Hi all,

I'm currently re-reading my notes for the upcoming release and found
something I noted not that long ago regarding the TARGET variable of
the makefile. The list of operating systems hasn't changed in a while
and in parallel we've added a bunch of build options that do not solely
depend on the kernel anymore, but more on features related to the whole
environment (pcre, openssl, lua, systemd, zlib, and so on).

I thought that now that the targets definition is very simple in the
makefile, we could simply add distro names and versions and adjust the
set of default USE_xxx variables based on this. We could thus have
rhel{8,7,6,5}, debian{9,8,7,6}, ubuntu{18,16}, fedora{31,30,29} and so
on, just like we already have for solaris/openbsd/freebsd for example,
except that we generally only reference one version there. It would
become easier to add new variants even to stable distros to ease the
build for new users, who would just have to issue "make TARGET=debian9"
for example, without having to figure if PCRE2 has to be specified or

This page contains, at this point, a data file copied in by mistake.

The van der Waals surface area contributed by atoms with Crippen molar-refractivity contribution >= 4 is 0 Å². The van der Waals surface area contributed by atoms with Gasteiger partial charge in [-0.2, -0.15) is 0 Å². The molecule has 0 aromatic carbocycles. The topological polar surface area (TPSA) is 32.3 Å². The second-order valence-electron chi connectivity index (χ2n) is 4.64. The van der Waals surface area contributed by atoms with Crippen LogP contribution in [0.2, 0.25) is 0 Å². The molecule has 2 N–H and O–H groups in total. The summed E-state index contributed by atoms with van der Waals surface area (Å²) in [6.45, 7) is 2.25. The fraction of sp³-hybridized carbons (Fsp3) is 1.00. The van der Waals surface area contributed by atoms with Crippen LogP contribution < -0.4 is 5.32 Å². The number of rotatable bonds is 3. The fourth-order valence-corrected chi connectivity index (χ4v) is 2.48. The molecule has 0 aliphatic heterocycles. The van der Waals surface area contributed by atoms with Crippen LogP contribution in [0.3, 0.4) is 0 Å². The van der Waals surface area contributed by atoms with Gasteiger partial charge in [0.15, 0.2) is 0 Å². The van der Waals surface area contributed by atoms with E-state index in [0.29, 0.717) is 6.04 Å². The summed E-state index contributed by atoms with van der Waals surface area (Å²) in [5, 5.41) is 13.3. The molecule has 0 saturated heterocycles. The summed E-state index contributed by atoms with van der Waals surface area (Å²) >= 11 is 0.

OPENSSL or any such thing.

This this is fairly minor and basically just requires a few lines to
be added to the makefile and to the doc, so I'm fine with including
this to the final release.

So my questions are :
  - does anybody think it's a bad idea ?
  - and among those who support the idea (if any), do you use
    particular options for a given distro (pcre2, lua version, systemd)
  - should we consider that using these pre-set distros enables more
    features by default given that packages are readily available ?
    (openssl seems obvious, zlib and pcre{1,2} probably, lua maybe)

Note that it is also something we can add as backports after the release.
It's just that if we want to teach people to start using a distro name
over a kernel version, we'd rather propose a few entries first.

Thanks for any hint,

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